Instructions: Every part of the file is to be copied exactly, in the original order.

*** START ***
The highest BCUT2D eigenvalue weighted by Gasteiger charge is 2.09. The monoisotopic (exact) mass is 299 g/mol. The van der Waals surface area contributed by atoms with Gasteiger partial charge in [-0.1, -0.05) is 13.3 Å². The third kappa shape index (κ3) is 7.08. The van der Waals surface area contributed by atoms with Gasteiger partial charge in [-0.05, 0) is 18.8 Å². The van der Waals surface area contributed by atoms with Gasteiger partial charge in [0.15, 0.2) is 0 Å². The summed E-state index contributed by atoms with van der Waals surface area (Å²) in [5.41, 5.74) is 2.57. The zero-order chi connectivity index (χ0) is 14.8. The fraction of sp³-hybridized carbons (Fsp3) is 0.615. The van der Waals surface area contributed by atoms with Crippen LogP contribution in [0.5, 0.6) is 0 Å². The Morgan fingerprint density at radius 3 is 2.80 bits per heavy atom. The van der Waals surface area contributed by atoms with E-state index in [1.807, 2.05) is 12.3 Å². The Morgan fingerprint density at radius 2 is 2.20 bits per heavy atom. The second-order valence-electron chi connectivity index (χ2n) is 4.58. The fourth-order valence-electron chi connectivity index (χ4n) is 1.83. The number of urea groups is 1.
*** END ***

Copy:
The highest BCUT2D eigenvalue weighted by Gasteiger charge is 2.09. The monoisotopic (exact) mass is 299 g/mol. The van der Waals surface area contributed by atoms with Gasteiger partial charge in [-0.1, -0.05) is 13.3 Å². The third kappa shape index (κ3) is 7.08. The van der Waals surface area contributed by atoms with Gasteiger partial charge in [-0.05, 0) is 18.8 Å². The van der Waals surface area contributed by atoms with Gasteiger partial charge in [0.15, 0.2) is 0 Å². The summed E-state index contributed by atoms with van der Waals surface area (Å²) in [5.41, 5.74) is 2.57. The zero-order chi connectivity index (χ0) is 14.8. The fraction of sp³-hybridized carbons (Fsp3) is 0.615. The van der Waals surface area contributed by atoms with Crippen LogP contribution in [0.5, 0.6) is 0 Å². The Morgan fingerprint density at radius 3 is 2.80 bits per heavy atom. The van der Waals surface area contributed by atoms with E-state index in [1.807, 2.05) is 12.3 Å². The Morgan fingerprint density at radius 2 is 2.20 bits per heavy atom. The second-order valence-electron chi connectivity index (χ2n) is 4.58. The fourth-order valence-electron chi connectivity index (χ4n) is 1.83. The number of urea groups is 1.